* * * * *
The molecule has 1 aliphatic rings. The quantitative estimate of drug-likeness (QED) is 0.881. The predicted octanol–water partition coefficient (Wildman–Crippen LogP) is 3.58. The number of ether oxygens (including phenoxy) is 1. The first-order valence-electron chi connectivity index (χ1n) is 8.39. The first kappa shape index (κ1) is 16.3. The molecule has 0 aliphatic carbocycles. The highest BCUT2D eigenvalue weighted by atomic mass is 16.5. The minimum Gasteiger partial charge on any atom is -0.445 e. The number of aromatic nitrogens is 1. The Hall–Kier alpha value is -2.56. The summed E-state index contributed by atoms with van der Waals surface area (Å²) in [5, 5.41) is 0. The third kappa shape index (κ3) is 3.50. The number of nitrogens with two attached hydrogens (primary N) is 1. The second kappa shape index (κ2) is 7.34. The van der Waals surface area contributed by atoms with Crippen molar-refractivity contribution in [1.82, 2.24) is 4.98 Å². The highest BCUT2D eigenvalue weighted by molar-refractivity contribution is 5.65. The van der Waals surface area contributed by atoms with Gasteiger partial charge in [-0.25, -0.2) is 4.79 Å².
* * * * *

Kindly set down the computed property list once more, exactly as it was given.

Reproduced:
The molecule has 1 aliphatic rings. The quantitative estimate of drug-likeness (QED) is 0.881. The predicted octanol–water partition coefficient (Wildman–Crippen LogP) is 3.58. The number of ether oxygens (including phenoxy) is 1. The first-order valence-electron chi connectivity index (χ1n) is 8.39. The first kappa shape index (κ1) is 16.3. The molecule has 0 aliphatic carbocycles. The highest BCUT2D eigenvalue weighted by atomic mass is 16.5. The minimum Gasteiger partial charge on any atom is -0.445 e. The number of aromatic nitrogens is 1. The Hall–Kier alpha value is -2.56. The summed E-state index contributed by atoms with van der Waals surface area (Å²) in [5, 5.41) is 0. The third kappa shape index (κ3) is 3.50. The number of nitrogens with two attached hydrogens (primary N) is 1. The second kappa shape index (κ2) is 7.34. The van der Waals surface area contributed by atoms with Crippen molar-refractivity contribution in [1.82, 2.24) is 4.98 Å². The highest BCUT2D eigenvalue weighted by molar-refractivity contribution is 5.65. The van der Waals surface area contributed by atoms with Gasteiger partial charge in [-0.25, -0.2) is 4.79 Å².